Electrovaya SC3000 Tablet PC Review

Sunday, September 25, 2005

The Electrovaya Scribbler SC3000 Premium is a true "writing slate" style computer which runs on Microsoft Windows XP Tablet PC Edition 2005. Based on Windows XP Professional, but with significant usability enhancements such as pen and speech input, this operating system has been billed for at least a few years as a glimpse at the future of personal computing.

According to a recent news story posted on this site, Tablet PC use in Canada has grown twenty percent. Maybe it is something in the water up here, but I have to admit to liking these things myself. I have reviewed a couple of tablet in the past and using each was a delightful experience. I won't go into the why's and why not's of the platform too much in this article. Suffice it to say if you have not played around with a Tablet PC you really owe it to yourself to test one out.

Recently we worked with Electrovaya's top of the line Scribbler SC3000 Tablet PC for a few weeks. Electrovaya is a company that has really staked a claim in the emerging Tablet PC market. They know the platform well, so when the FedEx man delivered our review unit I was anxious to get started.

The Scribbler is a uniquely designed computer and Electrovaya is clearly betting that the Tablet form factor will find its market. Right off the bat, we can say that someone who likes the form factor will like the Scribbler. It is a pretty good performer in a well-constructed package.

Out-of-the-box, the Scribbler comes with a lot of goodies in the Premium configuration. The included keyboard, wire stand, and folio case are nice touches. But I would gladly forego some of the extras here in order to have an optical drive. Its nice to have this much stuff in the box, but you pay for it and it isn't quite as useful as an optical drive would be. Sure, external optical drives are cheap, but should you really have to buy one separately? I feel the same way about Electrovaya skimping on a bundled virus scanner.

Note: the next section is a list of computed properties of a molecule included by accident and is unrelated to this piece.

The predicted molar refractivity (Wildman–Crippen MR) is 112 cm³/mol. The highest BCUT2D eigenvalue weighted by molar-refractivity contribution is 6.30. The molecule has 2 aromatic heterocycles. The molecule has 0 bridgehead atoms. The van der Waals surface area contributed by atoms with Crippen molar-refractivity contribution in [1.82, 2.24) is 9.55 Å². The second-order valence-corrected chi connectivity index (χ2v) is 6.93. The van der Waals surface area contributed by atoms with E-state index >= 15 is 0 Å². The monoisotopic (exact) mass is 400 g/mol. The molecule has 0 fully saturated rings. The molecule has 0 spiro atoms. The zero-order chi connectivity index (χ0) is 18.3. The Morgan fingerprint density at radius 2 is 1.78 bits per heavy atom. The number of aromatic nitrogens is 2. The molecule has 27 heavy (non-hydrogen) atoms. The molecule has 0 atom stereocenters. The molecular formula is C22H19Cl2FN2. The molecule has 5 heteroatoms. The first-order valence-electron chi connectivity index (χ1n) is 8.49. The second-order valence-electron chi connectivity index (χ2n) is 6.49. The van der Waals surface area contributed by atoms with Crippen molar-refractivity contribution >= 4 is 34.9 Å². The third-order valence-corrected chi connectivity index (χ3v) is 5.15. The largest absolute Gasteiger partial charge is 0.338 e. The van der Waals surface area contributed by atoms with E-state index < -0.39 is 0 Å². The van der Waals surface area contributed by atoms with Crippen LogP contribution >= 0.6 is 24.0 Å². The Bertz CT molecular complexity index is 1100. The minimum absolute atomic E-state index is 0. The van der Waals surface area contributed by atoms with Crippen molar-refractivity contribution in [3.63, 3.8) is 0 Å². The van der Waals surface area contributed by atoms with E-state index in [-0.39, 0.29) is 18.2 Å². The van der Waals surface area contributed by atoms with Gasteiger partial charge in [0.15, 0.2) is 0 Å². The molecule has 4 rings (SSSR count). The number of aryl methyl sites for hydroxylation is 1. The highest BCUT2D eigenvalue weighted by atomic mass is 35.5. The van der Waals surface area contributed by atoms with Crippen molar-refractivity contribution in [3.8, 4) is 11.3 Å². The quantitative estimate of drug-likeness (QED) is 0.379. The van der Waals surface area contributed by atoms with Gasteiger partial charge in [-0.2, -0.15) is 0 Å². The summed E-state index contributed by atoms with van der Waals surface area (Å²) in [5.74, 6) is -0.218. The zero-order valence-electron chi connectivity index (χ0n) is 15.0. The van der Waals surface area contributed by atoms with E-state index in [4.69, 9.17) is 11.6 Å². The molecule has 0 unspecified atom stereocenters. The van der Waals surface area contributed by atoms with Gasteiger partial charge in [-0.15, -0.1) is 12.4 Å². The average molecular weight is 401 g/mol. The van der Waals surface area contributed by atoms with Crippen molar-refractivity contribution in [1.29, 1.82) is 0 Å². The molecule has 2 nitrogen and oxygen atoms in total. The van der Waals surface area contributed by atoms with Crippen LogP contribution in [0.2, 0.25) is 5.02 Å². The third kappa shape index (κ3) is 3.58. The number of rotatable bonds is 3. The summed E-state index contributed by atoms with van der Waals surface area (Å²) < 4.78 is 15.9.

Electrovaya differentiates its products through innovative design. In the case of the Scribbler a cursory glance at the spec sheet reveals an uninspiring assortment of parts. This might disappoint some people who believe that they need to have the fastest CPU, but think about the market at which this device is targeted. An ideal Scribbler user would be someone who wants a quiet, cool-to-the-touch machine that they can carry around and use all day. For this person, I don't think that the internal specs will be a deal breaker. Maybe I am wrong, but keep in mind that I am someone who loves his 800 MHz Apple PowerBook, so your take on the Scribbler's performance might be different than mine.

A base version is available without some of the extras included in the Premium package. Electrovaya has an online configurator that might make it easier for you to find a combination that works for you.

The Scribbler gets "very good" grades, it is great at what it was designed to do. As a pen-based computer you can use it all day, carry it with you, and it won't distract you with heat or noise. And with a little tweaking of the price and bundle - it could earn it "excellent" marks. Heck, my concerns may not even bother some folks, so keep that in mind.


  • Unique form-factor and good ergonomics
  • Good screen
  • Biometric security
  • Battery life
  • Lack of heat
  • Looks cool


  • Software bundle not worth '$300' and lacks virus scan
  • Might be too expensive given the above point